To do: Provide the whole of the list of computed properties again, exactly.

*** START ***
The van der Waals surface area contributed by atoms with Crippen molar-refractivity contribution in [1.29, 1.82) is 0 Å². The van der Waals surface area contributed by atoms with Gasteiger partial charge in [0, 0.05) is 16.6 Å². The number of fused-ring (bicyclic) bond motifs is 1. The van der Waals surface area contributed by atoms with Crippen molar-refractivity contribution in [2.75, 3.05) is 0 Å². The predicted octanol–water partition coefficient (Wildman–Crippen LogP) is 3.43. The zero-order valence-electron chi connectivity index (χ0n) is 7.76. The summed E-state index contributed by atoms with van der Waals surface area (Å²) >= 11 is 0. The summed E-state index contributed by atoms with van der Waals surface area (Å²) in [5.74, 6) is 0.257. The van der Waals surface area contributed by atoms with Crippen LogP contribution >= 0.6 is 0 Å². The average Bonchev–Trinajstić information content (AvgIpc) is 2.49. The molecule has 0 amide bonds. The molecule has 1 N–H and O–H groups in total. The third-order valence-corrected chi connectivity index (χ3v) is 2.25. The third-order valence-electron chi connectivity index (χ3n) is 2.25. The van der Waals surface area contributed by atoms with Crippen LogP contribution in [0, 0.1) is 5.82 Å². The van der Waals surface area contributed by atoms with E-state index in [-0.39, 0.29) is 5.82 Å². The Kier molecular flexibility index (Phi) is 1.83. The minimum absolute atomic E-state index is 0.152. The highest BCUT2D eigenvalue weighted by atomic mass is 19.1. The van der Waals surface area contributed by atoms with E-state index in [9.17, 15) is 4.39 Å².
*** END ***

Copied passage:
The van der Waals surface area contributed by atoms with Crippen molar-refractivity contribution in [1.29, 1.82) is 0 Å². The van der Waals surface area contributed by atoms with Gasteiger partial charge in [0, 0.05) is 16.6 Å². The number of fused-ring (bicyclic) bond motifs is 1. The van der Waals surface area contributed by atoms with Crippen molar-refractivity contribution in [2.75, 3.05) is 0 Å². The predicted octanol–water partition coefficient (Wildman–Crippen LogP) is 3.43. The zero-order valence-electron chi connectivity index (χ0n) is 7.76. The summed E-state index contributed by atoms with van der Waals surface area (Å²) >= 11 is 0. The summed E-state index contributed by atoms with van der Waals surface area (Å²) in [5.74, 6) is 0.257. The van der Waals surface area contributed by atoms with Crippen LogP contribution >= 0.6 is 0 Å². The average Bonchev–Trinajstić information content (AvgIpc) is 2.49. The molecule has 0 amide bonds. The molecule has 1 N–H and O–H groups in total. The third-order valence-corrected chi connectivity index (χ3v) is 2.25. The third-order valence-electron chi connectivity index (χ3n) is 2.25. The van der Waals surface area contributed by atoms with Crippen LogP contribution in [0, 0.1) is 5.82 Å². The van der Waals surface area contributed by atoms with E-state index in [-0.39, 0.29) is 5.82 Å². The Kier molecular flexibility index (Phi) is 1.83. The minimum absolute atomic E-state index is 0.152. The highest BCUT2D eigenvalue weighted by atomic mass is 19.1. The van der Waals surface area contributed by atoms with E-state index in [9.17, 15) is 4.39 Å².